Paddleboarders complete trek across Lake Huron
ALPENA — After 28 hours, 100 miles and 73,920 paddleboard strokes the group Stand Up for the Great Lakes finished its journey across Lake Huron.
At about 6 a.m. Sunday Kwin Morris, Jeff Guy and Joe Lorenz, all of Traverse City, left for Tobermory, Ontario. All three were welcomed by Canadians at the Fathom Five National Marine Park a day later.
“So I guess the best way to describe it, it was the most physically and mentally challenging thing in my life,” Morris said.
This was not the first paddle trip across a Great Lake for the group. The paddlers also crossed Lake Michigan a few years ago.
“This was above and beyond that; it was 30 miles longer,” Morris said.
Whenever the group crosses a Great Lake it chooses a nonprofit to raise money for. For this journey they raised money for Friends of the Thunder Bay National Marine Sanctuary. Morris said so far they’ve raised about $7,000.
To cross the lake the boarders had to travel with two safety boats.
One boat was driven by Wayne Calkins and carried sanctuary media coordinator Stephanie Gandulla and sanctuary volunteer Al Moe. The other boat was driven by Morris’ brother and sister-in-law. Local paramedic Mike Sanders was in this boat in case anyone needed medical attention.
Gandulla said Calkins’ help was wonderful because he donated the use of the boat, fuel and expertise as a captain.
“He drove the boat the entire way. He had to be on the wheel the whole time and was really focused. To drive that slow is a lot harder than you think because it affects how they have to steer. We had to put a sea anchor out because it’s really hard to drive that slow,” Gandulla said.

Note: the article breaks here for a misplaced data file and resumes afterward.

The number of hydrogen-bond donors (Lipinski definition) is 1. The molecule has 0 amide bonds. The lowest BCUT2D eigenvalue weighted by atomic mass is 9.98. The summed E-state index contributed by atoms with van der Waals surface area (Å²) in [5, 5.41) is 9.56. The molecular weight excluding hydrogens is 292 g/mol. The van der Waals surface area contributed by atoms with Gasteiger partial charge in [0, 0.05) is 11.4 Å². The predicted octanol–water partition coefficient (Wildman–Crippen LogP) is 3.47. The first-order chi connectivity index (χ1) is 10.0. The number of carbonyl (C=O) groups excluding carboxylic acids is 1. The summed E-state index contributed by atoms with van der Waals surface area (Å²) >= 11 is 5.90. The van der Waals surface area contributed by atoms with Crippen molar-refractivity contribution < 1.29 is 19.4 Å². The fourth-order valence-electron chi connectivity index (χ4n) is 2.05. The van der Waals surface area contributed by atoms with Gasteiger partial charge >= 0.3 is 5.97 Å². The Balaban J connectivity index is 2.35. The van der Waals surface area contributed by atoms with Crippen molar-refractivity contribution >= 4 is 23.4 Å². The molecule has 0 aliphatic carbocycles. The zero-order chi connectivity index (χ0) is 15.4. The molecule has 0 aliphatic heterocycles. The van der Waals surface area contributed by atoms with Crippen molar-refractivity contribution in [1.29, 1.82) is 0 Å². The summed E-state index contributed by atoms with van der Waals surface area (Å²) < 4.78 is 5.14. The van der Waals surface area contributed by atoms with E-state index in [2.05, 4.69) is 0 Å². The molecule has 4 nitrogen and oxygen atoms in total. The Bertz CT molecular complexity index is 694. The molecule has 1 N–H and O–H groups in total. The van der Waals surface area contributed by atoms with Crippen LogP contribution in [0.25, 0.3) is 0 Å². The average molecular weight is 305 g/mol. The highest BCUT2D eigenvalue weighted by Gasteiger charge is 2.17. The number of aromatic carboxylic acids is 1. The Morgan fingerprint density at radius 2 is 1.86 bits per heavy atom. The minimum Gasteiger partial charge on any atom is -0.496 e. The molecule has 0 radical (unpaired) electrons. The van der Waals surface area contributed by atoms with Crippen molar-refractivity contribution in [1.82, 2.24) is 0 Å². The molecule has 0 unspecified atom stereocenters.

She said the paddlers average pace was about 3.5 miles per hour. They took a break every 55 minutes for five minutes, Moe said.
“I couldn’t believe how rapidly the time went,” Moe said. “We were trying to keep everyone busy and we set up and fished as a bit of entertainment.”
But, those moments were earlier on toward the start of the trip, Moe said.
“As night approached it became clear the night piece of our responsibilities was a big one,” Moe said.
At night he said it was almost impossible to see ahead of the boat which made it easier for the boarders to drift away from the safety boats.
“At nighttime is when things got sketchy. The winds picked up the waves were sloshing around. Every joint was aching. Every stroke was a challenge. It helped knowing they were struggling too. So I didn’t feel alone. When we had to sit down and drink water it took everything I had to get back up,” Morris said.
He said when day broke and they traveled for about 22 hours he questioned if he could go much further.
“It’s just one of things. You do a lot of soul searching and you think back at the comments (of encouragement) from my students at school, my family and all the people I’ve met; to think how much this lake means to everyone. That goes through your head. There was times it definitely would’ve been nice to stop, but we didn’t,” Morris said.
The last 10 miles were the hardest Morris said. When they approached the Canadian marine sanctuary they had to be guided into a channel before they landed due to the rocky nature of the coastline.
“When I saw my dad we just lost it. When you go through something like that you’re so close to everyone involved. When you finish you are on top of Everest. It’s the highest of all high feelings,” Morris said.
As they crossed he said they saw a shipwreck and they crossed the islands and found a sense of what they’re trying to protect.
Moe said their efforts help point out the responsibilities to the protection of the Great Lakes and sanctuary.
Jordan Spence can be reached via email at firstname.lastname@example.org or by phone at 358-5687.